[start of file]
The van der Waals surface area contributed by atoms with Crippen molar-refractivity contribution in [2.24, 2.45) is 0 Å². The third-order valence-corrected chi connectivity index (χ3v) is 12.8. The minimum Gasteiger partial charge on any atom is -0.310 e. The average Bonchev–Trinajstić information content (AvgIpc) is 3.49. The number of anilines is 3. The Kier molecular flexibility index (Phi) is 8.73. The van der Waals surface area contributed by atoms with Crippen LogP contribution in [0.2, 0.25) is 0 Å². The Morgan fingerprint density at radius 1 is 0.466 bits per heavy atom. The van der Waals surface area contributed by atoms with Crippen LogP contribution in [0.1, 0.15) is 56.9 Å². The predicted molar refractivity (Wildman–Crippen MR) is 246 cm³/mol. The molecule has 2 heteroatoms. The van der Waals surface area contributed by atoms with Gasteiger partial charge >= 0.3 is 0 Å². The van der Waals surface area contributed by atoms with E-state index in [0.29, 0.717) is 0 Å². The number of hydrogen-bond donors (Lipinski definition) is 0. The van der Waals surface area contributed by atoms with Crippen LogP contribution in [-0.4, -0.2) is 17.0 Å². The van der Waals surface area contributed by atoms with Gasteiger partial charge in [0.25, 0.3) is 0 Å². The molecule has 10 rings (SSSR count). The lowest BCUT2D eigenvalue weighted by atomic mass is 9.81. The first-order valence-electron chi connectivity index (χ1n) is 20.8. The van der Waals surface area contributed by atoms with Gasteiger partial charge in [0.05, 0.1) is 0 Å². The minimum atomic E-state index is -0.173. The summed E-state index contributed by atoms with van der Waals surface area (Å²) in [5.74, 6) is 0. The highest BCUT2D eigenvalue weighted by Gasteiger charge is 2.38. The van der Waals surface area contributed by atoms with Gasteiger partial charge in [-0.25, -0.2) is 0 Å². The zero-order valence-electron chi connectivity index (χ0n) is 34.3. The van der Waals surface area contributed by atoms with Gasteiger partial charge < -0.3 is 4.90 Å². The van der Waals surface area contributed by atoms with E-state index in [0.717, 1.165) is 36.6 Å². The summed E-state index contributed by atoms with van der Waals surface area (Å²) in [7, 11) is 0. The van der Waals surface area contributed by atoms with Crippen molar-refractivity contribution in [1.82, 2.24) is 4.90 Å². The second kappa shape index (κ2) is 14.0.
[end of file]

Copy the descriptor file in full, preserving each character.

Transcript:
The van der Waals surface area contributed by atoms with Crippen molar-refractivity contribution in [2.24, 2.45) is 0 Å². The third-order valence-corrected chi connectivity index (χ3v) is 12.8. The minimum Gasteiger partial charge on any atom is -0.310 e. The average Bonchev–Trinajstić information content (AvgIpc) is 3.49. The number of anilines is 3. The Kier molecular flexibility index (Phi) is 8.73. The van der Waals surface area contributed by atoms with Crippen LogP contribution in [0.2, 0.25) is 0 Å². The Morgan fingerprint density at radius 1 is 0.466 bits per heavy atom. The van der Waals surface area contributed by atoms with Crippen LogP contribution in [0.1, 0.15) is 56.9 Å². The predicted molar refractivity (Wildman–Crippen MR) is 246 cm³/mol. The molecule has 2 heteroatoms. The van der Waals surface area contributed by atoms with Gasteiger partial charge >= 0.3 is 0 Å². The van der Waals surface area contributed by atoms with E-state index in [0.29, 0.717) is 0 Å². The number of hydrogen-bond donors (Lipinski definition) is 0. The van der Waals surface area contributed by atoms with Crippen LogP contribution in [-0.4, -0.2) is 17.0 Å². The van der Waals surface area contributed by atoms with Gasteiger partial charge in [0.25, 0.3) is 0 Å². The molecule has 10 rings (SSSR count). The lowest BCUT2D eigenvalue weighted by atomic mass is 9.81. The first-order valence-electron chi connectivity index (χ1n) is 20.8. The van der Waals surface area contributed by atoms with Gasteiger partial charge in [0.05, 0.1) is 0 Å². The minimum atomic E-state index is -0.173. The summed E-state index contributed by atoms with van der Waals surface area (Å²) in [5.74, 6) is 0. The highest BCUT2D eigenvalue weighted by Gasteiger charge is 2.38. The van der Waals surface area contributed by atoms with Gasteiger partial charge in [-0.25, -0.2) is 0 Å². The zero-order valence-electron chi connectivity index (χ0n) is 34.3. The van der Waals surface area contributed by atoms with Gasteiger partial charge < -0.3 is 4.90 Å². The van der Waals surface area contributed by atoms with E-state index in [0.717, 1.165) is 36.6 Å². The summed E-state index contributed by atoms with van der Waals surface area (Å²) in [7, 11) is 0. The van der Waals surface area contributed by atoms with Crippen molar-refractivity contribution in [1.82, 2.24) is 4.90 Å². The second kappa shape index (κ2) is 14.0.